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Kremlin slams new U.S. sanctions as 'racketeering'

By
Clyde Hughes
A view of the Russian Embassy in Washington, D.C. A group of U.S. senators introduced new sanctions against Moscow for activities in Ukraine and Syria. File Photo by Pat Benic/UPI
A view of the Russian Embassy in Washington, D.C. A group of U.S. senators introduced new sanctions against Moscow for activities in Ukraine and Syria. File Photo by Pat Benic/UPI | License Photo

Feb. 14 (UPI) -- A bipartisan group of U.S. senators promised new sanctions against Russia for activities in Syria and Ukraine -- a move that drew stern condemnation from the Kremlin Thursday.

The sanctions seek to punish Russia for an incident in the Kerch Strait last fall where it detained Ukrainian military vessels and sailors. Russia said the vessels entered its territorial water illegally, an accusation Kiev disputed.

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The bill also criticizes Russia for supporting the Syrian government in the country's long-running civil war.

Republican Sens. Lindsey Graham and Cory Gardner joined Democrats Bob Menendez of New Jersey, Ben Cardin of Maryland and Jeanne Shaheen of New Hampshire in introducing the bill.

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"Trump's willful paralysis in the face of Kremlin aggression has reached a boiling point in Congress," Menendez said in a statement Wednesday.

"[Russian President Vladimir] Putin's actions cannot be tolerated, and the consequences of inaction are quickly compounding -- further humanitarian disaster in Syria, regional instability, kidnapping of Ukrainian sailors and seizure of ships, and the steady erosion of international norms," he added.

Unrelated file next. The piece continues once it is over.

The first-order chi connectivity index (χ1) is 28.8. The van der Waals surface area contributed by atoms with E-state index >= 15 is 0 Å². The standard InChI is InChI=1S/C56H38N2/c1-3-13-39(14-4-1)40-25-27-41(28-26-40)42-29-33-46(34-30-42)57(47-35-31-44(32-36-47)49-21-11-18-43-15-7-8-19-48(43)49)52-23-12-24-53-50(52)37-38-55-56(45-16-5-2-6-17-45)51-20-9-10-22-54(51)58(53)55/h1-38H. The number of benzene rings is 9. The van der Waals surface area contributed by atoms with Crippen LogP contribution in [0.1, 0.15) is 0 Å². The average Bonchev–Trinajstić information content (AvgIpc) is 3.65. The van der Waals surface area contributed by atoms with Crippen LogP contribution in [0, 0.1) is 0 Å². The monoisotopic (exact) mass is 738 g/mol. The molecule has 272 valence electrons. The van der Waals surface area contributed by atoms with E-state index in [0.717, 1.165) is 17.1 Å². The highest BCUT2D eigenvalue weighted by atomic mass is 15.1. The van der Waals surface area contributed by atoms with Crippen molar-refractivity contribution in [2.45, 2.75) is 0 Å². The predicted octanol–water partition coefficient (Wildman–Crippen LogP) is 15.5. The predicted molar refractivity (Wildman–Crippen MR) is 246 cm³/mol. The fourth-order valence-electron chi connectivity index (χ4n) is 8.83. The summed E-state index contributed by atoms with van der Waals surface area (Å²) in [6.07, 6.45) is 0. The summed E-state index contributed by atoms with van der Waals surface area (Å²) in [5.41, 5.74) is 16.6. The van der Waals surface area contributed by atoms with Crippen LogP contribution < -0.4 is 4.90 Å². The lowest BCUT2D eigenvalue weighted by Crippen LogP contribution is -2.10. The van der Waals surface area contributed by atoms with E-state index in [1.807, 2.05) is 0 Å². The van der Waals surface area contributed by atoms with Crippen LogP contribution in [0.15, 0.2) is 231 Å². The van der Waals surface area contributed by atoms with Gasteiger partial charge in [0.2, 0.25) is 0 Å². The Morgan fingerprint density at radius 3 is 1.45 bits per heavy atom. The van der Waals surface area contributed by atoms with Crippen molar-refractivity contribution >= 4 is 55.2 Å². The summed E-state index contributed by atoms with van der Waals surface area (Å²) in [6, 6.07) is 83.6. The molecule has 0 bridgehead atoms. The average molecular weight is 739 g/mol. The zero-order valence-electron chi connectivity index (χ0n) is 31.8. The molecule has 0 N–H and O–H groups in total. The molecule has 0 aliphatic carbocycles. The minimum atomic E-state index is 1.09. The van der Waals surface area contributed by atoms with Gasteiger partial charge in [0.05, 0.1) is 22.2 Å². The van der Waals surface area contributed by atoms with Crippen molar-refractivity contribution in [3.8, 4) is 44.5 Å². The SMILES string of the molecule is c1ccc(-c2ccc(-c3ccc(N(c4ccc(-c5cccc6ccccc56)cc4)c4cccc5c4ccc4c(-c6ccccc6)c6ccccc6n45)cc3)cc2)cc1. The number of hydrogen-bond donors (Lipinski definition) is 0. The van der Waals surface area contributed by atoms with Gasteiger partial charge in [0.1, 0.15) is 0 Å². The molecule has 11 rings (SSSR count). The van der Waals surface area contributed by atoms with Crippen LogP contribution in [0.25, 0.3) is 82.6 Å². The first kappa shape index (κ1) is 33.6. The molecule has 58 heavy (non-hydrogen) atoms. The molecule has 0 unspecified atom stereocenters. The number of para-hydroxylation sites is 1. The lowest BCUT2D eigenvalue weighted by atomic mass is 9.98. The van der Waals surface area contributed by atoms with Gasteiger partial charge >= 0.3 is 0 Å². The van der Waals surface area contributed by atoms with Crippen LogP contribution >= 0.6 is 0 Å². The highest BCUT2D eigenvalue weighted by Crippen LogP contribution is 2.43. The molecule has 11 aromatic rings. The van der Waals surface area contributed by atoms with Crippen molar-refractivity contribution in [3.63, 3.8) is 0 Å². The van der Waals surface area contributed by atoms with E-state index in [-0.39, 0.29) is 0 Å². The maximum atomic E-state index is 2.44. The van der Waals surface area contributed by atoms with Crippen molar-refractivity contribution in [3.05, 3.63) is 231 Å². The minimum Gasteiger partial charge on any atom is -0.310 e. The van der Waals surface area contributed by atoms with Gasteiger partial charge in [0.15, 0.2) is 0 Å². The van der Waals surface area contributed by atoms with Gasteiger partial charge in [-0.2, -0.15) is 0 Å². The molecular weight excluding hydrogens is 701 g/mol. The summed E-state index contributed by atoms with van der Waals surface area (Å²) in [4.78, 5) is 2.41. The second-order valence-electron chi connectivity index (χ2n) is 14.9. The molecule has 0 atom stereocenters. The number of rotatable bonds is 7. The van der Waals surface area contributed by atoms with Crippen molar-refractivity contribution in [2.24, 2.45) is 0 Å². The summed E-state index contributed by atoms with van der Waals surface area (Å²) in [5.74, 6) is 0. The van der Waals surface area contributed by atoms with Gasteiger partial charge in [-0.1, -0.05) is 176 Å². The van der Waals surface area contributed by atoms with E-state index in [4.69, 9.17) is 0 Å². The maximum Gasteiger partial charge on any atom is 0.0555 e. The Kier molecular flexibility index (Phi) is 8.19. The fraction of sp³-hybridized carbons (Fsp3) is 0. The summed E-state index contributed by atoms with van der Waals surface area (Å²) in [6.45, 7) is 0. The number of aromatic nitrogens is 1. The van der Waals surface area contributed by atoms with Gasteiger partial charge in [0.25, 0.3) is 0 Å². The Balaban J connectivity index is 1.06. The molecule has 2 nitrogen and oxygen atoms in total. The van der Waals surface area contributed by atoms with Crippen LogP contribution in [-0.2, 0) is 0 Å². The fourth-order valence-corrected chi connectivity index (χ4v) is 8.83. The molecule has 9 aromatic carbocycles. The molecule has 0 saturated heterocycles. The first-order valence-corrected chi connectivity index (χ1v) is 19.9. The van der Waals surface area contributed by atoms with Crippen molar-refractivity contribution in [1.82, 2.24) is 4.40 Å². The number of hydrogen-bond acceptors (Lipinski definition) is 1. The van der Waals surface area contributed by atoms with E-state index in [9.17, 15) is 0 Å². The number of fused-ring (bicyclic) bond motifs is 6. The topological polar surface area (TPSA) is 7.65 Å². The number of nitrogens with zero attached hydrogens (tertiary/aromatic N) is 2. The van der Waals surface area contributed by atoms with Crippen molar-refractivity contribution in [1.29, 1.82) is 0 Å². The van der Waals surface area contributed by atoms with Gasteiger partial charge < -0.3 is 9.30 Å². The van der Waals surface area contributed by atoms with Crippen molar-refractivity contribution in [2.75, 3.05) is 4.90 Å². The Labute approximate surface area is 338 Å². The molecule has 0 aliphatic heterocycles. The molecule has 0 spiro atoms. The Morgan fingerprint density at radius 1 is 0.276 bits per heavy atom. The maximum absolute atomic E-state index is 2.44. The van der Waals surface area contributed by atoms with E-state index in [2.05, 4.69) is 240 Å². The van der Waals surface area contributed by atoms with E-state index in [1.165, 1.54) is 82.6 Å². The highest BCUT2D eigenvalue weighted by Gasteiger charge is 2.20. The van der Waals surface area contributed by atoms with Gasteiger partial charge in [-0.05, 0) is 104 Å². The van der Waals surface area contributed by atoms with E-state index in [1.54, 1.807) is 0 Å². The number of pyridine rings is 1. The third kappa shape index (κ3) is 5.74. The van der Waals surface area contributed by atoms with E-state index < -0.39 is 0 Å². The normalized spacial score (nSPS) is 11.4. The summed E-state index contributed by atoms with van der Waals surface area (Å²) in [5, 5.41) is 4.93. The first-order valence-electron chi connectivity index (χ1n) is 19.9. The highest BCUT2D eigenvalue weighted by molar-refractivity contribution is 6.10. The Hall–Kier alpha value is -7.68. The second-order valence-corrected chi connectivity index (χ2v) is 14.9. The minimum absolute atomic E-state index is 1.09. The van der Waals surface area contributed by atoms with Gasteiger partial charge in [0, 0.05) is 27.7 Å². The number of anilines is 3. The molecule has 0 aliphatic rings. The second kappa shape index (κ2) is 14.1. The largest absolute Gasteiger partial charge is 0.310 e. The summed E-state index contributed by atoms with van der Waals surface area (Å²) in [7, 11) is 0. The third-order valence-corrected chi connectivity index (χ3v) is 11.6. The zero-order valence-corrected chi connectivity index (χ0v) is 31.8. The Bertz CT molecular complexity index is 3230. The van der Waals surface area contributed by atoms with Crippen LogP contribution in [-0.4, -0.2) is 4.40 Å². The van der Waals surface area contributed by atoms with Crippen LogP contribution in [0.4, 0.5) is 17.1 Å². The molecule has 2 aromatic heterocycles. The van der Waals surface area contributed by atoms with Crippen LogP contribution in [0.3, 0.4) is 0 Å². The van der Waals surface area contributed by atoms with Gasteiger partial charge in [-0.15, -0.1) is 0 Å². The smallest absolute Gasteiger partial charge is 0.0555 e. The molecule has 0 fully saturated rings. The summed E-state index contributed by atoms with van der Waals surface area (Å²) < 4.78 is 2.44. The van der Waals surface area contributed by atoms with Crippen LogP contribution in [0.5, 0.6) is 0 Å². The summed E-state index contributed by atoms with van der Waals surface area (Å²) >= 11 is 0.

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Graham, noting Russia's interference in the 2016 presidential election, called on Moscow to "cease and desist" cyberattacks aimed at the United States and end its efforts in Syria.

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"The sanctions and measures we propose are designed to respond in the strongest possible fashion," Graham said.

The bill calls for wide-ranging sanctions against Russian banks, investments outside of Russia, its cyber sector, sovereign debts and political figures, "oligarchs, and family members and other persons that facilitate illicit and corrupt activities, directly or indirectly, on behalf of Vladimir Putin."

It also called on the Senate to give full support to NATO and create a cyberspace and digital economy office to lead diplomatic efforts for cybersecurity, Internet access and online freedom.

The Kremlin reacted in stern fashion Thursday, saying the bill amounts to "racketeering."

"This policy sometimes borders on racketeering. I mean various provisions of the draft law aimed at disrupting various energy projects of Russian companies, undermining the activities of Russian banks with state participation," spokesman Dmitry Peskov told state-run TASS news agency.

"The [Russian] government has already developed and adopted a number of effective measures to hedge against such possible racketeering attacks," he said.

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